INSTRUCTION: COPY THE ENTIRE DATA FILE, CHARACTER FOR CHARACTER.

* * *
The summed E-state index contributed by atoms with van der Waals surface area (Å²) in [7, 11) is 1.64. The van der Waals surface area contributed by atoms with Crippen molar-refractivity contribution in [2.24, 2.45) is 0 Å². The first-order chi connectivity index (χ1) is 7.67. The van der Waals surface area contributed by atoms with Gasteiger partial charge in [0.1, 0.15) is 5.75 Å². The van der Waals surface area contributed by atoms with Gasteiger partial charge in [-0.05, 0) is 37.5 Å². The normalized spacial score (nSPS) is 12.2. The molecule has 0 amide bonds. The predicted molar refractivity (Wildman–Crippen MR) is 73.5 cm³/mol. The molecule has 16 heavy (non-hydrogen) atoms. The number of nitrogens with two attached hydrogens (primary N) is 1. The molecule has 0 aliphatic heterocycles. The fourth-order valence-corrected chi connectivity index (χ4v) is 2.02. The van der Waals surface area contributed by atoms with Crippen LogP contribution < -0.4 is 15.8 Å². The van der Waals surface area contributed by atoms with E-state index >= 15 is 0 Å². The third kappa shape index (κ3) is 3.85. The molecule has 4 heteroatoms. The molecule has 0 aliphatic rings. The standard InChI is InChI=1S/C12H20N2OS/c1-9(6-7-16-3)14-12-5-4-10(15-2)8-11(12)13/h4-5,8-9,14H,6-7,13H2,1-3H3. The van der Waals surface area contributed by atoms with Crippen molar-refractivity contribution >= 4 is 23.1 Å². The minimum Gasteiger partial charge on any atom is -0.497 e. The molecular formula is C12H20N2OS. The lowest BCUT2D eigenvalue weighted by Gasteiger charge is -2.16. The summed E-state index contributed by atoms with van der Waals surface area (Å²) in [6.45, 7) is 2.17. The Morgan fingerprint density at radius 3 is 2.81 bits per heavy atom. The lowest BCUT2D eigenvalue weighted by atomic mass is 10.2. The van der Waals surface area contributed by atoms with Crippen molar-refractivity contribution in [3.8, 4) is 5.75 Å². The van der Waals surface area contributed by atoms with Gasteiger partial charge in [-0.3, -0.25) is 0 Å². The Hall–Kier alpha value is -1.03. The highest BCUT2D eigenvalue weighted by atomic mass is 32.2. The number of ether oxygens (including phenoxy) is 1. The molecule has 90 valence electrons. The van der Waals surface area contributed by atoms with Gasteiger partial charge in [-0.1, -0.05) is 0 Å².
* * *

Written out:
The summed E-state index contributed by atoms with van der Waals surface area (Å²) in [7, 11) is 1.64. The van der Waals surface area contributed by atoms with Crippen molar-refractivity contribution in [2.24, 2.45) is 0 Å². The first-order chi connectivity index (χ1) is 7.67. The van der Waals surface area contributed by atoms with Gasteiger partial charge in [0.1, 0.15) is 5.75 Å². The van der Waals surface area contributed by atoms with Gasteiger partial charge in [-0.05, 0) is 37.5 Å². The normalized spacial score (nSPS) is 12.2. The molecule has 0 amide bonds. The predicted molar refractivity (Wildman–Crippen MR) is 73.5 cm³/mol. The molecule has 16 heavy (non-hydrogen) atoms. The number of nitrogens with two attached hydrogens (primary N) is 1. The molecule has 0 aliphatic heterocycles. The fourth-order valence-corrected chi connectivity index (χ4v) is 2.02. The van der Waals surface area contributed by atoms with Crippen LogP contribution < -0.4 is 15.8 Å². The van der Waals surface area contributed by atoms with E-state index >= 15 is 0 Å². The third kappa shape index (κ3) is 3.85. The molecule has 4 heteroatoms. The molecule has 0 aliphatic rings. The standard InChI is InChI=1S/C12H20N2OS/c1-9(6-7-16-3)14-12-5-4-10(15-2)8-11(12)13/h4-5,8-9,14H,6-7,13H2,1-3H3. The van der Waals surface area contributed by atoms with Crippen molar-refractivity contribution >= 4 is 23.1 Å². The minimum Gasteiger partial charge on any atom is -0.497 e. The molecular formula is C12H20N2OS. The lowest BCUT2D eigenvalue weighted by Gasteiger charge is -2.16. The summed E-state index contributed by atoms with van der Waals surface area (Å²) in [6.45, 7) is 2.17. The Morgan fingerprint density at radius 3 is 2.81 bits per heavy atom. The lowest BCUT2D eigenvalue weighted by atomic mass is 10.2. The van der Waals surface area contributed by atoms with Crippen molar-refractivity contribution in [3.8, 4) is 5.75 Å². The van der Waals surface area contributed by atoms with Gasteiger partial charge in [-0.3, -0.25) is 0 Å². The Hall–Kier alpha value is -1.03. The highest BCUT2D eigenvalue weighted by atomic mass is 32.2. The number of ether oxygens (including phenoxy) is 1. The molecule has 90 valence electrons. The van der Waals surface area contributed by atoms with Gasteiger partial charge in [-0.1, -0.05) is 0 Å².